While many brick-and-mortar establishments worry about losing business to food trucks, experts say that mobile vendors offer potential benefits for them, too. By promoting their location on social media, trucks attract clients who wouldn't otherwise visit an area, thereby introducing them to other nearby businesses and attractions. For savvy restaurateurs looking to expand their operation, mobile businesses represent a way to reach customers across town, promote their main location and experiment with new concepts.

In fact, several major restaurant chains have done just that in recent years. Taco Bell, California Pizza Kitchen, White Castle and Dunkin Donuts, among others, have opened food trucks as a marketing platform and a low-cost way to test out new menu items before offering them nationwide. Even unrelated companies have taken advantage of the food truck craze; for example, to promote "Cloudy with a Chance of Meatballs 2," Sony Pictures dispatched two food trucks for a monthlong tour, giving away free snacks inspired by the film.

"A big question now becomes: Will the entry of major brands into the food truck industry hurt it?" asks Ulbrich. "Seeing big-name brands take advantage of this space may actually take away the hip and trendy factors that make food trucks attractive to potential customers."

In future years, mobile businesses (see sidebar for others) will only become more mainstream thanks to increased press and word of mouth, TV shows like Food Network's "The Great Food Truck Race," and films like this summer's "Chef." In 2009, a survey by Datassential found that 40 percent of people had never heard of food trucks. Five years later, not only have most people heard of them, but 75 percent said food trucks have influenced their behaviors at restaurants and grocery stores.

And those businesses have noticed. Fusion entrées, for instance, have appeared on stadium and ballpark menus coast to coast after dishes classified as "mixed ethnicity" became the second most popular items on food truck menus, according to MenuTrends. Globe Life Park, home of the Texas Rangers, offers a two-foot-long Korean BBQ sandwich, while the Minnesota Twins' stadium melds Italian and Asian flavors in a porketta slugger, an egg roll served with red sauce and filled with porchetta and cream cheese.

Experts, business owners and fans agree that food trucks aren't going away.

"Food trucks have created a new, niche dining experience that people have come to love and crave," says Dorsaneo of Lloyd Taco Truck. "Maybe it's the thrill of the hunt and following your favorite truck on social media, or just standing in line chatting with people who share the same love of food, but one thing is for sure: I'm truly humbled every time I pass a new truck in Buffalo. I just think to myself, 'I started this here.'"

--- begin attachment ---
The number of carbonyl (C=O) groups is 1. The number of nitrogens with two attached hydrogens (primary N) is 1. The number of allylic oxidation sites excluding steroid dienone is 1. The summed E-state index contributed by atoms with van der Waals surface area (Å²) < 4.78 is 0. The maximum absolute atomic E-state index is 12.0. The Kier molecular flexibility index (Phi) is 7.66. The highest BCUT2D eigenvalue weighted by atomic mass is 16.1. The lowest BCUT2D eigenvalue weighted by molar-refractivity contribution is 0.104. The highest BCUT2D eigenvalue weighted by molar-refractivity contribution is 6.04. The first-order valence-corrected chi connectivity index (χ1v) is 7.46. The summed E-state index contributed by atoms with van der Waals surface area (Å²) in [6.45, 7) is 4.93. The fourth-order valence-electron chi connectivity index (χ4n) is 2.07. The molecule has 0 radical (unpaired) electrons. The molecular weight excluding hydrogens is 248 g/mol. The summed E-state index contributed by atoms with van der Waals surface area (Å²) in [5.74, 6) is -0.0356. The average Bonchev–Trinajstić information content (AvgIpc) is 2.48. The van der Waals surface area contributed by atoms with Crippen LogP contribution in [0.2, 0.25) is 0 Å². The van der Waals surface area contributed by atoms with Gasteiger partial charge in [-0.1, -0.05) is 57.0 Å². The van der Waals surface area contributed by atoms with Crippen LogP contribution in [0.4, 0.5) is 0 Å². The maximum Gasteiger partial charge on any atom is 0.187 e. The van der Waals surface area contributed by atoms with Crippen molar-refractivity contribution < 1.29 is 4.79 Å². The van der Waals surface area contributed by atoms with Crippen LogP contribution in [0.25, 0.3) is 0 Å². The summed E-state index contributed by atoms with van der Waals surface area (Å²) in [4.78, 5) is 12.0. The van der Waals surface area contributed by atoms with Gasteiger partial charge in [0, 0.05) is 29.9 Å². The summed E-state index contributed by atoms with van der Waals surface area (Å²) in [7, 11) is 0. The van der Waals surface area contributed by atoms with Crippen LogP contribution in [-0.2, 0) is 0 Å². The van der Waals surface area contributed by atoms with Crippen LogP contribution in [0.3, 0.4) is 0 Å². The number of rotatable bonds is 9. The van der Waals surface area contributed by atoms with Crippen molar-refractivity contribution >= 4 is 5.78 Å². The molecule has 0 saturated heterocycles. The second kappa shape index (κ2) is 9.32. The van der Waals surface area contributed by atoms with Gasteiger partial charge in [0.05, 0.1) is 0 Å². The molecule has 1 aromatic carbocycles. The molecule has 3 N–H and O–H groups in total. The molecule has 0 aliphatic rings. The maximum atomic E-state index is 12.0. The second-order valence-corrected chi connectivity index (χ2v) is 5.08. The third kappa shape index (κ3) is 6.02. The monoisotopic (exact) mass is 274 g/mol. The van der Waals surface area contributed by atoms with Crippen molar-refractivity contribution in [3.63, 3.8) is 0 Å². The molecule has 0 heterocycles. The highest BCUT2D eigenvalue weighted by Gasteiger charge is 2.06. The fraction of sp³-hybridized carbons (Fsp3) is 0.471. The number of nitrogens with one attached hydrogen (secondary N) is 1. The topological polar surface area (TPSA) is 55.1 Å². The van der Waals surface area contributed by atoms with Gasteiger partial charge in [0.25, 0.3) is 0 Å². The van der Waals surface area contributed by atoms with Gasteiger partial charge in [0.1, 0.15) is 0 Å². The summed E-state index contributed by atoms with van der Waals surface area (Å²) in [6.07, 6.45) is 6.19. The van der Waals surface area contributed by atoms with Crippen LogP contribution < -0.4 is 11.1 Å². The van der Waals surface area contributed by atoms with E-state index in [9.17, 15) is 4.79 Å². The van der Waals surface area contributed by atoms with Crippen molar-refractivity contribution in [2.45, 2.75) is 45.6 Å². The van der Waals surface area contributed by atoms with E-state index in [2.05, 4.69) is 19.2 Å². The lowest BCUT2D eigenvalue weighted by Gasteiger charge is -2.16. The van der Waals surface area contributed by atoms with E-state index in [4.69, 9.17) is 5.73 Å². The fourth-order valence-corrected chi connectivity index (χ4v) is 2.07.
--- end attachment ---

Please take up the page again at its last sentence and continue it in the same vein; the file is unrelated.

Heels on Wheels

As the food truck industry soars, other businesses have begun capitalizing on the benefits of mobile operation. In San Diego, a full-service barbershop and salon operates out of a classic Airstream vehicle. In Chicago, a truck serves gourmet cookies and ice cream-for dogs. And in Santa Fe, New Mexico, a 1970 aluminum step van has been transformed into a roaming art gallery.

Aside from food service, perhaps no industry has embraced the trend more than fashion, as mobile boutiques have popped up in major cities like Portland, Dallas and San Francisco.

In 2009, Buffalo resident Melissa Fayson noticed a gap in the market as she recovered from a car accident and was unable to go out shopping. By 2012, she had developed and launched Mobile Soles, a traveling boutique that parks at local festivals, visits housebound clients and hosts private fashion parties. Outside of Buffalo, Mobile Soles has booked parties in Ohio and Georgia and sold to customers in states along the way.

"I love the ability to just jump in my truck and sell shoes wherever I go," says Fayson, who completed the Center for Entrepreneurial Leadership's Allstate Minority and Women Emerging Entrepreneurs program in 2012. "When I'm in traffic, women automatically identify the pink truck with eyelashes and flag me down. It's convenient and it's fun."

The truck is outfitted with pink interior walls, comfortable seating and attractive merchandise and displays. Knowing her sales would be mostly impulse buys, Fayson opted to specialize in shoes and accessories, while also offering other clothing online. Though she found insurance companies and footwear vendors were initially hesitant to gamble on a new, relatively untested concept, Fayson has developed a following through word of mouth and secured access to many brands.

"The mobile industry is definitely growing around the country because people don't have to pay overhead," she says. "This business is more about relationship-building. The best part is the customers. When I drive down the street and little kids are outside playing, they will stop, wave and say, 'It's the shoe lady!' That makes me feel really good."

- Matthew Biddle